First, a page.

Travis Nygard presents paper at conference of Midwest Art History Society, publishes essay in book

Associate Professor of Art History Travis Nygard recently published an essay in a new book and presented a paper.

“Interpreting an Ancient Maya Masterpiece, Palenque’s Oval Palace Tablet: A Case Study Using UNESCO’s Intercultural Competences Tree” was presented March 30 at the Annual Conference of the Midwest Art History Society in Milwaukee. The coauthors are art historians Linnea Wren and Kaylee Spencer.

The presentation focused on a great work of art that remains in its original location in southern Mexico, at the UNESCO world-heritage site Palenque. “I have done research on the art and architecture of that site for years, along with my collaborators, and this presentation synthesized a lot of previous work that we and other scholars have done on the monument,” Nygard says. “It shows the Maya king Kʼinich Janaab Pakal I, popularly known as Pakal the Great, being crowned by his mother, Queen Sak Kʼuk.”

Nygard adds that the paper considers the idea of intercultural competences, something taught at Ripon as part of Catalyst 210. “Although we do not specifically use the UNESCO framework at Ripon, I think of this research as intertwined with my teaching in the Catalyst program.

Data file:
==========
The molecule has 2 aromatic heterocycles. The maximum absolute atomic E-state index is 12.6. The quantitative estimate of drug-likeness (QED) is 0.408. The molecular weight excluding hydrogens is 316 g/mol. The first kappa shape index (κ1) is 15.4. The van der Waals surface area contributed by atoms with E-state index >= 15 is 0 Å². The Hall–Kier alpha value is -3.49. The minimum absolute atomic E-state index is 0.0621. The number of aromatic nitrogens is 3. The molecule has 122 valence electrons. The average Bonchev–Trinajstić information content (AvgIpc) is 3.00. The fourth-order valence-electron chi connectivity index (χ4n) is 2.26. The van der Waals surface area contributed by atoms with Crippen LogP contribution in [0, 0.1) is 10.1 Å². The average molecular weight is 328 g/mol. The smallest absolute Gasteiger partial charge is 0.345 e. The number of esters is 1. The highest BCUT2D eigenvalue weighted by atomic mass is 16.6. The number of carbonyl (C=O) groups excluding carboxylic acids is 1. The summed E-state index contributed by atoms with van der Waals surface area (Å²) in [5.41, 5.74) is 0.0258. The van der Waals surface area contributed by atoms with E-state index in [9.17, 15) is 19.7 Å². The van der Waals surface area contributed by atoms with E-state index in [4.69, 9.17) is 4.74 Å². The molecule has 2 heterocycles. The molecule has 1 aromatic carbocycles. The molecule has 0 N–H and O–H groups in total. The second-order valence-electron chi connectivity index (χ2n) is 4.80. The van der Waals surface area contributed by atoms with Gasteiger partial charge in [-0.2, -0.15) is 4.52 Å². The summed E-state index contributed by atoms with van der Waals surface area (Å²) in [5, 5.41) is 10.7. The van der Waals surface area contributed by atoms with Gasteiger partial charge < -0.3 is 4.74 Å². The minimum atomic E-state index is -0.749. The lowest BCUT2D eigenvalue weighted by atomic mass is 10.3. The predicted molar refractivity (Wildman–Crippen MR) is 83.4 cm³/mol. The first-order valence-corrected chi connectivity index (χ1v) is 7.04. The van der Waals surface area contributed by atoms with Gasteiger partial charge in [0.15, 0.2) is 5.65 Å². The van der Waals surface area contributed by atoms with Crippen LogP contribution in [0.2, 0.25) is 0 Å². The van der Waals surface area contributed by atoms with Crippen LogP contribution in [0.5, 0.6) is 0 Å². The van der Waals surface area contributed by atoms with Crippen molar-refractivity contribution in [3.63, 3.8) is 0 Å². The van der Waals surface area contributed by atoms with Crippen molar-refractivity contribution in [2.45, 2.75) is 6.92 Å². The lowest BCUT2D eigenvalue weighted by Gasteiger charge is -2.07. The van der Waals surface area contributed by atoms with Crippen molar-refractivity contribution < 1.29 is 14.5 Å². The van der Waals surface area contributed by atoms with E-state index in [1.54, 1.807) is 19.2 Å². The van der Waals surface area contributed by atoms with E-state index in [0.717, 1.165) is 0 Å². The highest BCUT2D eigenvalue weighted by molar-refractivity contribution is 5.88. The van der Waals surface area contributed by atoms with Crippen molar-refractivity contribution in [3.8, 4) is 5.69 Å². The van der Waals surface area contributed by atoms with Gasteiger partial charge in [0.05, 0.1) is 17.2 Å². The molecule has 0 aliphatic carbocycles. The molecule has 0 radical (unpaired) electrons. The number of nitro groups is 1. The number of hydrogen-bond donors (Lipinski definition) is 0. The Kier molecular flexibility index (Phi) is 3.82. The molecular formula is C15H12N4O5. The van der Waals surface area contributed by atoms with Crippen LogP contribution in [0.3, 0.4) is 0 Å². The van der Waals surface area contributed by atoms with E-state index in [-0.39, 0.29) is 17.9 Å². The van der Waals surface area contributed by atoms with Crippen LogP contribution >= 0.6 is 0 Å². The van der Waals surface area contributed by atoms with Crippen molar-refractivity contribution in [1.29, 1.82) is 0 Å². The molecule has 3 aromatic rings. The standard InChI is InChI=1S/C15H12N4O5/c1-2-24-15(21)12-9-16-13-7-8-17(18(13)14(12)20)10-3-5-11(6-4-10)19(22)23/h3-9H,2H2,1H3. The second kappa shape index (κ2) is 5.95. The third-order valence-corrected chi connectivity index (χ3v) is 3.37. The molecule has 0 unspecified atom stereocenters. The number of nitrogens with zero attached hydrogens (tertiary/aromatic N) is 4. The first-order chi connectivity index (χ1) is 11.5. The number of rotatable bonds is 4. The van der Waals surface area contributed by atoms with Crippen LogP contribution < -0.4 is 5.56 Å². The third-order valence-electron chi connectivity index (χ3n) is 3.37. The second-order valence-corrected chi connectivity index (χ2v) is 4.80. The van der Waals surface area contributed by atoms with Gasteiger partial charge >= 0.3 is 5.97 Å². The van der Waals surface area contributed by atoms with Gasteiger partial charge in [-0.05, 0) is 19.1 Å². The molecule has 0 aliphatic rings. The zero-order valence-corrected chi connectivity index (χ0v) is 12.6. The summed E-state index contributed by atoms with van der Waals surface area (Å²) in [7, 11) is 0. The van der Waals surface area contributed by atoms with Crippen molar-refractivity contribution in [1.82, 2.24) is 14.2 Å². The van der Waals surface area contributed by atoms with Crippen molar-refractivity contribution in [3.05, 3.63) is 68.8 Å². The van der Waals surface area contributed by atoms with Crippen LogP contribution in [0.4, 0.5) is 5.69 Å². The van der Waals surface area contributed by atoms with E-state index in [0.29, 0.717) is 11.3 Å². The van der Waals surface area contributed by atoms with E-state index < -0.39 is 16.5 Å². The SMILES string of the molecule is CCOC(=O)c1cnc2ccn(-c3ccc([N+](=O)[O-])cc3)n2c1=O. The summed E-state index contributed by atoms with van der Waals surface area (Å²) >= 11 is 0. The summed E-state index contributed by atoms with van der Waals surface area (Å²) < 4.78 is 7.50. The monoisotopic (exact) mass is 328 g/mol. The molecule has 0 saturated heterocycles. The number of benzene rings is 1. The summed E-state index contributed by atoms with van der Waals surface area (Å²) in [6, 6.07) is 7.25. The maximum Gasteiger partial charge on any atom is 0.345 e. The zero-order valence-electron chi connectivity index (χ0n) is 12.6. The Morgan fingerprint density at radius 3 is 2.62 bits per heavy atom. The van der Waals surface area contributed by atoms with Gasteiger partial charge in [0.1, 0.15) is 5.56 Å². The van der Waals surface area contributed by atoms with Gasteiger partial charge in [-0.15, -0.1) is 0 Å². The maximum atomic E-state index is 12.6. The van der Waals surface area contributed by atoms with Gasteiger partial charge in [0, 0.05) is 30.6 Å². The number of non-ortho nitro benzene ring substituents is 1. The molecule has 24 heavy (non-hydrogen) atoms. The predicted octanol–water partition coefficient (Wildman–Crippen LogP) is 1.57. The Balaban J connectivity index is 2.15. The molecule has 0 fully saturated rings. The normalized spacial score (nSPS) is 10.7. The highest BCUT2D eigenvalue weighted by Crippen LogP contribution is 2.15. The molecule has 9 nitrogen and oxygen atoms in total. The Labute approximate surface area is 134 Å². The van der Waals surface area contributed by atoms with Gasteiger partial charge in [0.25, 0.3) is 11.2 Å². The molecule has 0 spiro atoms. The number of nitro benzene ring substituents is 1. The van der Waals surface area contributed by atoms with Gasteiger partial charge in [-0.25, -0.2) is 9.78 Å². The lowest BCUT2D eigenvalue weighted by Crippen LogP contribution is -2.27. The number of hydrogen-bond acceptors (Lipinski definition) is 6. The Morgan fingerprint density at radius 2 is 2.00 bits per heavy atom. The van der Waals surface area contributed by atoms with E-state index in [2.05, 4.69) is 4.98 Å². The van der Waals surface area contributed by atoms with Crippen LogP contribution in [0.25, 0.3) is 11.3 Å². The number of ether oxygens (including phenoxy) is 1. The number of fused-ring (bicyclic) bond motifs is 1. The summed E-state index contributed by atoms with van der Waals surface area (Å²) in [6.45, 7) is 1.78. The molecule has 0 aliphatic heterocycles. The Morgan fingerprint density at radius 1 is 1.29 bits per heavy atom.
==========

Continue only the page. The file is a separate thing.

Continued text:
“I think that it is satisfying when research and teaching have synergy. I probably would never have given this presentation if I was not already thinking deeply with our students and colleagues about teaching intercultural competence in Catalyst. It is one of the most important things that we teach at Ripon, as it helps us all to be better citizens of the world.”

Nygard also published the essay “George Washington Carver” in the book The Unforgettables: Expanding the History of American Art, published by the University of California Press. In the book, art historians have written about artists they believe should be more fully appreciated.

“I chose George Washington Carver, who is widely remembered as an innovative Black agricultural scientist, because most people are unaware that he was a successful artist,” Nygard says. “He also clearly had a fascinating set of intertwined identities. In addition to being a scientist and artist, he is remembered today as a gay man who had a same-sex partner, Austin Curtis.”

Nygard says Carver began his life wanting to be a painter and continued painting throughout his life. He even showed his work at the World’s Columbian Exposition of 1893 in Chicago. His art focused on plants and nature. “While teaching people in Alabama about farming, he also showed them how to make art to enrich their homes, using natural materials,” Nygard says.

“I was thrilled to be part of this book, as it will be shaping how scholars think about American art for years to come. Often scholarship becomes repetitive, but this book is about sharing new and exciting examples of art that are not well-known. I think that people will enjoy it.”

(Photo: drawing of Palenque’s Oval Palace tablet)

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